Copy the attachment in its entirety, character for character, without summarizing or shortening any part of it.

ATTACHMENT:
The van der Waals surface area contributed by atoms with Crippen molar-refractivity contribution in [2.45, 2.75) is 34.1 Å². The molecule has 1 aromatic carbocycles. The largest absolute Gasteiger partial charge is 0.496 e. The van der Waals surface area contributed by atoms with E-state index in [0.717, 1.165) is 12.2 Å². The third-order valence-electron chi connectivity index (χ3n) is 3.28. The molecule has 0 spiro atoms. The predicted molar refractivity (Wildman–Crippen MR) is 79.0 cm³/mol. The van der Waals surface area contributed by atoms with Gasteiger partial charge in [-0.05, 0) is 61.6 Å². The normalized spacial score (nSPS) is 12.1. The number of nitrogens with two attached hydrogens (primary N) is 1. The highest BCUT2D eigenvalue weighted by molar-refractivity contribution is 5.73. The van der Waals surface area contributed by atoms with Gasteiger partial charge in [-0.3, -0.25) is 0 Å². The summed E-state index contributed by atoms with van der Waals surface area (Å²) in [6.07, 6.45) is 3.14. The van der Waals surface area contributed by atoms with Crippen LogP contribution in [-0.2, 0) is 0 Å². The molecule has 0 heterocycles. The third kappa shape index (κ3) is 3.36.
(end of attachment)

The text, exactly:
The van der Waals surface area contributed by atoms with Crippen molar-refractivity contribution in [2.45, 2.75) is 34.1 Å². The molecule has 1 aromatic carbocycles. The largest absolute Gasteiger partial charge is 0.496 e. The van der Waals surface area contributed by atoms with E-state index in [0.717, 1.165) is 12.2 Å². The third-order valence-electron chi connectivity index (χ3n) is 3.28. The molecule has 0 spiro atoms. The predicted molar refractivity (Wildman–Crippen MR) is 79.0 cm³/mol. The van der Waals surface area contributed by atoms with Gasteiger partial charge in [-0.05, 0) is 61.6 Å². The normalized spacial score (nSPS) is 12.1. The number of nitrogens with two attached hydrogens (primary N) is 1. The highest BCUT2D eigenvalue weighted by molar-refractivity contribution is 5.73. The van der Waals surface area contributed by atoms with Gasteiger partial charge in [-0.3, -0.25) is 0 Å². The summed E-state index contributed by atoms with van der Waals surface area (Å²) in [6.07, 6.45) is 3.14. The van der Waals surface area contributed by atoms with Crippen LogP contribution in [-0.2, 0) is 0 Å². The molecule has 0 heterocycles. The third kappa shape index (κ3) is 3.36.